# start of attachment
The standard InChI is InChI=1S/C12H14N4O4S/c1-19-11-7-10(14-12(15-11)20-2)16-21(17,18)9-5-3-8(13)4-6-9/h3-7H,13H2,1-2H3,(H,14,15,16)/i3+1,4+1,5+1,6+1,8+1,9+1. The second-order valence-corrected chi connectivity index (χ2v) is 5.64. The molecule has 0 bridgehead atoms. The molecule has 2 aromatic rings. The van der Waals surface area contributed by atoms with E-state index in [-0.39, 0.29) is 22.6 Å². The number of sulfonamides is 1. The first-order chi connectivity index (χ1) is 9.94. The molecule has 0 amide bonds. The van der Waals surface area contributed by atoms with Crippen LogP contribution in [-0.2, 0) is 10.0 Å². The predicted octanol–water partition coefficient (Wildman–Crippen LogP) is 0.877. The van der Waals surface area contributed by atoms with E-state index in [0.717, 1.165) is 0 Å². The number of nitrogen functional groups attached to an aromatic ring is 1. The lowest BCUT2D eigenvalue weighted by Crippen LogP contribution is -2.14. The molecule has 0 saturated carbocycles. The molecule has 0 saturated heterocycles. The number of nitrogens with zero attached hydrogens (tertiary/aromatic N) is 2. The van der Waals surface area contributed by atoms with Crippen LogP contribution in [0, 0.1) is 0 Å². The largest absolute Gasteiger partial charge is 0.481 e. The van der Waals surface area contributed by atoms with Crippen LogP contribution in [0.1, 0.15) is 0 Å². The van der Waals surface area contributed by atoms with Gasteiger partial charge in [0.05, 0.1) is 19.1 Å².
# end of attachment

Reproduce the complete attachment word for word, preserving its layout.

The standard InChI is InChI=1S/C12H14N4O4S/c1-19-11-7-10(14-12(15-11)20-2)16-21(17,18)9-5-3-8(13)4-6-9/h3-7H,13H2,1-2H3,(H,14,15,16)/i3+1,4+1,5+1,6+1,8+1,9+1. The second-order valence-corrected chi connectivity index (χ2v) is 5.64. The molecule has 0 bridgehead atoms. The molecule has 2 aromatic rings. The van der Waals surface area contributed by atoms with E-state index in [-0.39, 0.29) is 22.6 Å². The number of sulfonamides is 1. The first-order chi connectivity index (χ1) is 9.94. The molecule has 0 amide bonds. The van der Waals surface area contributed by atoms with Crippen LogP contribution in [-0.2, 0) is 10.0 Å². The predicted octanol–water partition coefficient (Wildman–Crippen LogP) is 0.877. The van der Waals surface area contributed by atoms with E-state index in [0.717, 1.165) is 0 Å². The number of nitrogen functional groups attached to an aromatic ring is 1. The lowest BCUT2D eigenvalue weighted by Crippen LogP contribution is -2.14. The molecule has 0 saturated carbocycles. The molecule has 0 saturated heterocycles. The number of nitrogens with zero attached hydrogens (tertiary/aromatic N) is 2. The van der Waals surface area contributed by atoms with Crippen LogP contribution in [0, 0.1) is 0 Å². The largest absolute Gasteiger partial charge is 0.481 e. The van der Waals surface area contributed by atoms with Crippen LogP contribution in [0.1, 0.15) is 0 Å². The van der Waals surface area contributed by atoms with Gasteiger partial charge in [0.05, 0.1) is 19.1 Å².